“Terrorism” =/= saying horrible things. I find most anti-abortion protestors abhorrent but they’re simply not terrorists. The Tiller people obviously are, of course.

Here’s a man bites dog example.

The Fundamentalist Baptist Tripura Liberation Front have engaged in a campaign of mass-kidnappings, murders, blackmail and gang-rapes in their quest for a Christian theocracy.

The burning of crosses was a trademark of the second Klan which could be considered a religious organization though it was not overtly so. The crosses were meant to recall the Cross of St Andrew which was the national symbol of Scotland. So the cross was a symbol of ethnic nationalism and not a religious one in the way they were using it.

The crosses were burned because they were in Birth of a Nation (because they were in The Clansman.) It was only an allusion to Scottish history by accident, really. The Klan, and the Second Era Klan in particular, has always been a Protestant organization espousing a worldview based on specific Christian beliefs (though of course those beliefs may not be consistent with other Christian teaching.)

You can tell people whatever you want, and it’s free speech, not a crime.

The mere act of touching, in a way that seems threatening or could be taken as such (i.e. by screaming and angry looking people) is assault and a crime. Blocking your way is a minor crime.

The uttering of threats is a crime IIRC IANAL I think it has to be specific - “you’ll burn in hell!” is not a threat, “We’ll kill you like you killed your baby!” is a threat.

Protestors committing crimes are, in a way, terrorists - certainly they are intimidating some of the general public, which seems to be a reasonable definition of terrorism. If the overall actions of the protestors seem to be more about intimidation than information, I would certainly classify that as a form of terrorism. Simply expressing a point of view is not. Most of the protests I’ve seen, in front of hospitals, were generally of the peaceful sort- simply offensive for the message and placards… but then I didn’t stop to see what they did, and at least in a hospital, the majority of traffic in and out is not for abortions so they wouldn’t know who to target.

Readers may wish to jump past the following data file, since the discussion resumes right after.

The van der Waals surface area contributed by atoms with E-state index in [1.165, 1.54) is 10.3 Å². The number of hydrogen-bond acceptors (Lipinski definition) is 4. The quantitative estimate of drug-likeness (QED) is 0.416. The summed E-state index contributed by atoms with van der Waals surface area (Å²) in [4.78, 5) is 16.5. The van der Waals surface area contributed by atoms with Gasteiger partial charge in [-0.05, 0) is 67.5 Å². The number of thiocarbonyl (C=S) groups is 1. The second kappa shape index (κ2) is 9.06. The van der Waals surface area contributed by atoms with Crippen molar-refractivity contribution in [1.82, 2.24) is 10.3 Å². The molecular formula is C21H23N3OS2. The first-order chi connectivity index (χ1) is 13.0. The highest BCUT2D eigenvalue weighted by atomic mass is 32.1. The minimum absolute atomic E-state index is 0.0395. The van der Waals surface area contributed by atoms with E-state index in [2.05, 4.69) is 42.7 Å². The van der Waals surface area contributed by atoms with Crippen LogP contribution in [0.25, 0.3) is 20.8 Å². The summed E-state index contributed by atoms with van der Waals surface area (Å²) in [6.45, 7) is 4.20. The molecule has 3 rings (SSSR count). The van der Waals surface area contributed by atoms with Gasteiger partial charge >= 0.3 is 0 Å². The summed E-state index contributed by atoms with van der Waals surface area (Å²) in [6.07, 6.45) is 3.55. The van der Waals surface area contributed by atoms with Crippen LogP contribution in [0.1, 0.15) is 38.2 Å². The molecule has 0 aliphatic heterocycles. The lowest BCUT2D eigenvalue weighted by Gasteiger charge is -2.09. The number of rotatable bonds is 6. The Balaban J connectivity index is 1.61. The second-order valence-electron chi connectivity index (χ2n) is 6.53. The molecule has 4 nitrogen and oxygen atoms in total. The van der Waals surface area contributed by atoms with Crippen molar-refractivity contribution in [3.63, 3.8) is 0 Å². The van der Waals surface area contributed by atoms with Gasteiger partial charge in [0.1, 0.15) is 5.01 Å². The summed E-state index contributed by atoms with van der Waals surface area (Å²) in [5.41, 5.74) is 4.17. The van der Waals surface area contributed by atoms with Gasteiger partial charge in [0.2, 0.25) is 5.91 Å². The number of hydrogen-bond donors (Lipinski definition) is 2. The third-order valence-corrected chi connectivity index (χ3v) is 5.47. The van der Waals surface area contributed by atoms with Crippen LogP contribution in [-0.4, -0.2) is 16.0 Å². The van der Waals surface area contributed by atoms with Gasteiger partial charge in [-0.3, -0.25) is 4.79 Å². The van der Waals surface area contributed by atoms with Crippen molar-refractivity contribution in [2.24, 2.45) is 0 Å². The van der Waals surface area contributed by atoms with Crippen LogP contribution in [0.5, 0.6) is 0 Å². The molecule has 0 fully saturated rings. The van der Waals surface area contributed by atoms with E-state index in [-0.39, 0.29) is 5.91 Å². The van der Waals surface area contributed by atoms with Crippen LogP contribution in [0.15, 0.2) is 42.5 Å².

Stand outside a women’s health center that provides abortions. They are trying to terrorize women into not having abortions. They totally ignore the word NO. On Saturdays, there have to be people to escort the women into the center. How terrorizing is that?

Terrorist organizations tend to arise among people who believe (rightly or wrongly) their way of life is threatened or under attack and a conventional defense seems futile. Follow the dots.

Hmmm… Most abortions in Canada (from cursory reading of daily news) happen in hospitals, along with every procedure in the book. Since health care is government provided, under the “equal” clause it should be available to everyone. The “medical necessity” issue died with the end (unconstitutionality) of laws restricting abortion, so like any procedure it is available almost everywhere paid for by the government. Animated protests are pretty futile, you’d be ticking off everyone needing medical care or visiting a patient.

The few protests I see driving by the hospitals from time to time are sad old men and post-menopausal women, a few families than dragged along their kids (sad), quietly parading the sidewalk. Rarely more than a dozen people at these sort of protests, rarely last more than a week, usually an outing by one of the local fundamentalist churches. Maybe it’s different at more central hospitals.

What happens in the USA often amazes me.

Most late-term abortions are performed in hospitals. I would be surprised if most abortions generally were performed in hospitals. Until some point (around the end of the first trimester?) abortions are chemically induced and require no invasive procedures at all, so an outpatient clinic is the logical place to have them.

I think the problem in Canada is a side effect of the last gasp of the anti-abortion crowd. Dr. Henry Morgentaler went on a crusade to bring abortion on demand to Canada by opening clinics in several provinces. The reactionary crowd countered with “this procedure can only be performed in hospitals” regulations, where it was limited because a committee of doctors decided whether the health of the patient warranted the procedure. Then the supreme court here said the law was unconstitutional, since the decisions of the committees (and availability or procedures) had little to do with patient need and more to do with hospital administrations’ prejudices. Members of parliament were unable to compromise on an acceptable law, so there has not been one restricting abortion since then. So procedures are provided n hospitals, and if the province offers abortions for any reason whatever, their regulations mean the availability has to be fair and open to all women.

The crosses as burned by the KKK bear no resemblance to a St Andrews cross (which is in any case, itself a religious symbol).

Anyway, are you really trying to imply that the KKK was an organization specifically for people of Scottish descent?